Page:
- Education resource specialist: What I do and how much I make
- Education resource specialist: How I got my job and where I'm going
- Education resource specialist: My budget and planning for the future
- Education resource specialist: Work life balance and parental leave
- What does an education resource specialist do?
- How do you become an education resource specialist?
The speaker shares her journey to becoming a special education teacher. She completed a bachelor's degree and a master's degree, gaining experience as an instructional assistant and student teacher. She emphasizes the importance of hands-on experience, mentoring, and a positive attitude. She also mentions her future plans to specialize in speech pathology.
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- According this video, there is a cap of a teacher's salary.
How much is it? How does that come about?(8 votes)
- In the video she states at2:24she completed what? Describe that experience.(2 votes)
- Yes, teacher. She worked to get a master's degree, as she was doing that, she worked in regular classrooms for experience. She first got her bachelor's degree.
Work hard to achieve your dreams, and you will succeed. Be lazy and you'll fail.
As David would said:
"You can learn anything" Jadee out.(4 votes)
- Where did she receive her Bachelor's degree and what drove her to want to be a teacher?(2 votes)
- UNLV she said she loved seeing her mother teach, she said she knew she wanted to be a teacher(3 votes)
- If she's telling the same education as I am thinking, then ADHD, FASD, BIPOLAR, and other kids with those type of things would be thanking her. She sounds so nice.(1 vote)
- What's the UNLV? University of...(dont know the rest)(1 vote)
- How can she make more money doing this career(1 vote)
- Maybe her continuing in the career is not about making money as much as it is about the wonderful work she can do as an educator and the satisfaction she gains from helping people learn.(1 vote)
- I want too go for and the National Guard. I’m half way there 3 school more years of school left… WAIT! Actually 2 more school years cause I’m going to a camp and my junior year.(1 vote)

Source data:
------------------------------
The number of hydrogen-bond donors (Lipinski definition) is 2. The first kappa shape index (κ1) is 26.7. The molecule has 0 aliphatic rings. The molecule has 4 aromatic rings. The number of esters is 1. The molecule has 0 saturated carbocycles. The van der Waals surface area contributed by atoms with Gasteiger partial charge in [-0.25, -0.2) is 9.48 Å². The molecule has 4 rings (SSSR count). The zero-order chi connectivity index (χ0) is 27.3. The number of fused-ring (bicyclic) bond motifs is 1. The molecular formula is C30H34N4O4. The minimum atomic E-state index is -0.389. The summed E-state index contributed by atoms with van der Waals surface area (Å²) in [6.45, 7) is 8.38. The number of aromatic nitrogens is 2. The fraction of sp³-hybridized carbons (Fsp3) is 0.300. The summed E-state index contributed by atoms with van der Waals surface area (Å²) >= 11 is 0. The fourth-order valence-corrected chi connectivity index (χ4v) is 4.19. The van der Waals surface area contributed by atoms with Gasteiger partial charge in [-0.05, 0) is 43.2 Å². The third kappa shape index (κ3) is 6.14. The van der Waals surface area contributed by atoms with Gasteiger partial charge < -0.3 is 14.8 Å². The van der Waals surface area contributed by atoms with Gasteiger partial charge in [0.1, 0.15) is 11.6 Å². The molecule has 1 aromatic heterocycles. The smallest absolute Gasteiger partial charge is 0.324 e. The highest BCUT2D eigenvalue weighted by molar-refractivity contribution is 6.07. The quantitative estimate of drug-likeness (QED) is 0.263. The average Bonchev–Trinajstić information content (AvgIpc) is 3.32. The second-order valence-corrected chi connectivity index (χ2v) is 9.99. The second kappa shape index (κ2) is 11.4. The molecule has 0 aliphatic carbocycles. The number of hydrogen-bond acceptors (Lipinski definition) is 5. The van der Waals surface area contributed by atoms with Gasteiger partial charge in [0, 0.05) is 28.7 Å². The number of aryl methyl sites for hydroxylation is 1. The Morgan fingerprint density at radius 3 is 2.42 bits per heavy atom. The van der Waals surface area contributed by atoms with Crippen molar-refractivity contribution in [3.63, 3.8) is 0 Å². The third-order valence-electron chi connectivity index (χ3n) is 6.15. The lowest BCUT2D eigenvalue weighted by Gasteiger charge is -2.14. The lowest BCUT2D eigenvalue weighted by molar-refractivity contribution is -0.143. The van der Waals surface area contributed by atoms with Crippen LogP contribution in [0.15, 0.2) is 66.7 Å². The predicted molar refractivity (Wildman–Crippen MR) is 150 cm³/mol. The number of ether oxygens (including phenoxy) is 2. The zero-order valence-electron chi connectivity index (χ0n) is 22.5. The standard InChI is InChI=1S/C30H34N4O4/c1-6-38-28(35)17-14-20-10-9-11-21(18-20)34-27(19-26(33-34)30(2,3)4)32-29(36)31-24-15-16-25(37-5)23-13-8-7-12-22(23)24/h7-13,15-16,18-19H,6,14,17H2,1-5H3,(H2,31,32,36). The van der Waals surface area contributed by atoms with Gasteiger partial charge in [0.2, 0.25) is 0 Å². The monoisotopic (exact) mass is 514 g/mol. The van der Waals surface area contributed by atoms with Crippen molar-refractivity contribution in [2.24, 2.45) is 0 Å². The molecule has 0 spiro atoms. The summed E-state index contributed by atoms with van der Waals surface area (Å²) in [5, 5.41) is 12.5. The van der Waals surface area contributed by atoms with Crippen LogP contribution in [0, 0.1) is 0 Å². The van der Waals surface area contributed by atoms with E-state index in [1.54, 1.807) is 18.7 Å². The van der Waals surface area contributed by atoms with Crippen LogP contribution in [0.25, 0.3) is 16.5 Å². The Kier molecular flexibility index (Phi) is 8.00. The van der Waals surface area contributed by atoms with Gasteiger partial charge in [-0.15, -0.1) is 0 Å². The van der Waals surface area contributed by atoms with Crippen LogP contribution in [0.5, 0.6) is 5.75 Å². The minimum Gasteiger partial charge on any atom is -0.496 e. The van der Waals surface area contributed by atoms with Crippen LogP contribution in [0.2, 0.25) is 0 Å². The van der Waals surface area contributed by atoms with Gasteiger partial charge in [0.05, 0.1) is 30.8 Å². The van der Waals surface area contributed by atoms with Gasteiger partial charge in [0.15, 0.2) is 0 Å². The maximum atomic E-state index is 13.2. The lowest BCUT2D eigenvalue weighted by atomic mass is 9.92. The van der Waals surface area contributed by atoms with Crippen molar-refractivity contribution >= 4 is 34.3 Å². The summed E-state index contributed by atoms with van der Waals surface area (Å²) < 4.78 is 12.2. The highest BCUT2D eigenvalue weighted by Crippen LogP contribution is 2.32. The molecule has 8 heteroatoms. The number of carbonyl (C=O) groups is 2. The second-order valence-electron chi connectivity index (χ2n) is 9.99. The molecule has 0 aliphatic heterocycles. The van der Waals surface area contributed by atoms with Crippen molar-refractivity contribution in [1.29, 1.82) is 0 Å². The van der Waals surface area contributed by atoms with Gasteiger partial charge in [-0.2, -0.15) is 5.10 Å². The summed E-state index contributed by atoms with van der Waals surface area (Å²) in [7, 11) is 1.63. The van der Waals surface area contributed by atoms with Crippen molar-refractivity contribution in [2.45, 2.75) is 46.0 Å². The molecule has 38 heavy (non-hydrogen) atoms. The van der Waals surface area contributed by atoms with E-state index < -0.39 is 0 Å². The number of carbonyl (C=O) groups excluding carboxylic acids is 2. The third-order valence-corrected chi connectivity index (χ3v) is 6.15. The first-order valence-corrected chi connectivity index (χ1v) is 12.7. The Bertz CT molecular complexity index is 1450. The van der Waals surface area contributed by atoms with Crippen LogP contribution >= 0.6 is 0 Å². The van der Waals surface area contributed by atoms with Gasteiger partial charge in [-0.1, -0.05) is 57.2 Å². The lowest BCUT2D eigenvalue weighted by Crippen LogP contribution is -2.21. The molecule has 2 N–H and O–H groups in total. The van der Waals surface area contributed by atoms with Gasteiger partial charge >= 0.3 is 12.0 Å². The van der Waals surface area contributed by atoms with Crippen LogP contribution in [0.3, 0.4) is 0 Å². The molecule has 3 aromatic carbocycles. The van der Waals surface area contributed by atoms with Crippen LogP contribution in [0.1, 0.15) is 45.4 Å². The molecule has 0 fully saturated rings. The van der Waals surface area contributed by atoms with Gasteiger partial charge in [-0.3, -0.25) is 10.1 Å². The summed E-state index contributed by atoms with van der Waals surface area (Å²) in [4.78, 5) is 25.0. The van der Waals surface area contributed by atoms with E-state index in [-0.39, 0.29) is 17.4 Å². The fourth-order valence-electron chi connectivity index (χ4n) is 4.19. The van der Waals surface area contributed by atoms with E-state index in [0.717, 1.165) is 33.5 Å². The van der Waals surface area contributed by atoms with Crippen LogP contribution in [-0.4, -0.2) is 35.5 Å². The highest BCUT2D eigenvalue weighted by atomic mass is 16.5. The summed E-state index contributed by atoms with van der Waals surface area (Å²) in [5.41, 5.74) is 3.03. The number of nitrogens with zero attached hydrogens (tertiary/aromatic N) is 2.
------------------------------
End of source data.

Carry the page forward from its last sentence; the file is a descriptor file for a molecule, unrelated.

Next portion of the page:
My path, I completed four years of a bachelor's degree and then two years of graduate school. So collectively, it's six years of schooling. To go the special education route, you don't necessarily have to go to graduate school but that's just something, that was a goal that I wanted to obtain. And you can be a special education teacher with a bachelor's degree and four years of schooling with a combination of student teaching as well. The requirements for teacher certification are different in each state. So California has their own requirements and various states across their country have their own requirements as well. Well my mom is an educator, so I've always seen her teaching and I always loved what she was doing. And I knew I wanted to be a teacher, but I didn't know in what capacity. I went to college and received my bachelor's degree from UNLV. And while I was in college, I was working as an instructional assistant within a school setting. And I knew then that I wanted to work in special education because the classroom that I was working in was a special education classroom. And I didn't know exactly if I wanted to go into that career until I started to research what were the high need areas in education. And science, math, and special education are those high need areas across the country. So I knew I would always have a job and I would be working with children and I love working with children. My bachelor's degree is in psychology and typically, psychology majors go on to graduate school. So I knew going into graduate school that I would have to pursue a teaching credential. And so that brought me to Loyola Marymount University which has a combined teaching credential and master's program in special education. So within two years, I was able to receive my teaching certification in special education and my master's degree. And during my master's program, I worked as an instructional assistant under a resource specialist. And I also took some time within the master's program to do student teaching. And I was able to gain a lot more experience as to how to be an effective resource specialist. When I was in my master's program, I had student teaching. So that kind of gave me an opportunity to see what the day to day of teaching and working as an education resource specialist was like. Obviously when you get on the job and you're working in your own classroom with your own students, things are going to be drastically different. But I think going to grad school gave me a lot of experience and knowledge to feel prepared when I go into that classroom day one. I remember graduating with my master's degree and feeling so unprepared for going out and interviewing and I remember creating portfolios of like, my curriculum vitae, which is lesson plans and just my experience in a portfolio with my resume and a business card for each of my interviews. And I actually interviewed 10 times and I got all 10 job offers. So by the fall, after I graduated in May, I had a position immediately following graduate school. So I think going to graduate school and being a teacher is definitely going to put you ahead of teachers who just have a bachelor's degree. When I was applying, I knew where to apply for positions from a helpful website called edjoin.org. And edujoin.org has all of the educational positions available throughout the state of California. In special education, I think there's always room for growth. You can work with students with varying disabilities. Learning disabilities, student who have autism spectrum, which is on the rise and is a high need area within special education. And students with mild to moderate learning disabilities or moderate to severe learning disabilities. So there's varying different ways that you can work with students in the special education space. Right now I'm in my sixth year of teaching. And I think maybe in the next two to three years, I would like to pursue another master's degree and possibly work in the speech pathology space as a speech pathologist. Still working in special education and working with students with disabilities, but with speech disabilities. If someone wants to pursue a career in special education, I would suggest them going and becoming a teaching assistant within a special education classroom so that they can kind of gain access and learn firsthand what the day to day of a special education teacher does. Mentoring is very important. Tutoring is also another space that you can pursue as well to see if you really love working with children with students and within the education space overall. When you're a teacher, you're working with students and you're working with children. And they're our future. And it's so important that you love what you're doing and you come in with a positive attitude every day. And special education and working in education is the most amazing and fulfilling job there is.